On 16 June 1849 following the bankruptcy of John Parker who owned the freehold of this pub it was advertised as being up for auction again.

On 5 July 1856 Messrs Shillingford & Blake, who had hitherto been at 41/42 Cornmarket, announced:

Importers of Wines and Spirits,

BEG respectfully to inform their friends and the public they have removed to their NEW PREMISES, late STAR AND GARTER, Corn Market-street, Oxford, and, from the extensive cellerage [sic], stowage, and warehouse room provided, and the facilities afforded for their business, they hope to extend their connexion and increase their trade.

Wine will be supplied in Pipes, Quarter Casks, and Bottles; and, for the convenience of small consumers, single Bottles of Wine and Spirits may be procured.....

It became the Star & Garter Hotel (“The Tunnel”) in about 1904, and was simply known as The Tunnel Hotel when it was demolished with its neighbours in c.1934.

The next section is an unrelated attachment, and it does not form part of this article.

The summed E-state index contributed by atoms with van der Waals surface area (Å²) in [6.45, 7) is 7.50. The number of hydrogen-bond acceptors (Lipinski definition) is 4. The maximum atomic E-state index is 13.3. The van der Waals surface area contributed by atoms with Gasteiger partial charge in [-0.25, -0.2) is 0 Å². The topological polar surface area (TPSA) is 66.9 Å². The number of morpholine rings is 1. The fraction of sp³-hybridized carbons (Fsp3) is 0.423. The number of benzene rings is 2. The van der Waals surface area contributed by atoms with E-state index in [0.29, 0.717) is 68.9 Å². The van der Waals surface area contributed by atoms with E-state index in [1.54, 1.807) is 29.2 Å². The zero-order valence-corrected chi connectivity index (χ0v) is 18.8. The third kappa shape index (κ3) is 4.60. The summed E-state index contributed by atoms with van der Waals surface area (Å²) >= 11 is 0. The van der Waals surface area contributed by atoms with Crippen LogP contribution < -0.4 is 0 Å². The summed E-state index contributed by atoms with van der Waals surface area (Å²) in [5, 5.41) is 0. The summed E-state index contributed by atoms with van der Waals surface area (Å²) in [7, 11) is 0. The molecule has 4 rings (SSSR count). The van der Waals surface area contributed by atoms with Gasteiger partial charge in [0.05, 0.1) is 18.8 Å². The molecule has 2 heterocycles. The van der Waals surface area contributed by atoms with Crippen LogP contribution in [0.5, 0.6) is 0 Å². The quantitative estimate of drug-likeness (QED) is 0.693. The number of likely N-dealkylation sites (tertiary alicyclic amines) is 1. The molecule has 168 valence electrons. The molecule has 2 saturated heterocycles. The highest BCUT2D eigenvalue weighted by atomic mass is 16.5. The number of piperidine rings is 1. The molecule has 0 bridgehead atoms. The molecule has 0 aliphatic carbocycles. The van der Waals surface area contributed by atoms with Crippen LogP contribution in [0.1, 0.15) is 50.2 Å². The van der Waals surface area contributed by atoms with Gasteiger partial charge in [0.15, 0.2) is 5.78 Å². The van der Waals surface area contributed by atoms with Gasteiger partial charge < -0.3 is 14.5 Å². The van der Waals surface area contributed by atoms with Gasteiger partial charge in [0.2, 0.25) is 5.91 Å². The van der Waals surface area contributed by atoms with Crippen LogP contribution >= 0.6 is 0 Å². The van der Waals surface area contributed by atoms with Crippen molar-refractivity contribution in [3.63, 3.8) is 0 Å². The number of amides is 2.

Marks & Spencer

The site of 18, 19, and 20 Cornmarket was redeveloped twice in the twentieth century on both occasions for Marks & Spencer.

Marks & Spencer

M & S

The first Marks & Spencer

In 1934 the three houses here at 18–20 Cornmarket were demolished and replaced by an earlier, smaller Marks & Spencer store, shown in the above photograph, which opened on 10 May 1935,

The photograph on the right, which dates from 1937, shows the north end of Marks & Spencer and the former White Hart Inn at 21 Cornmarket adjoining it.

The shop was very successful, and by November 1939 it had extended its premises northwards to include the White Hart Inn.

  • See Julie Kennedy, The Changing Faces of Oxford City Centre, Book 1, p. 41. for a photograph of the houses being demolished, and p.45 for one showing the new 1935 shop.

The second Marks & Spencer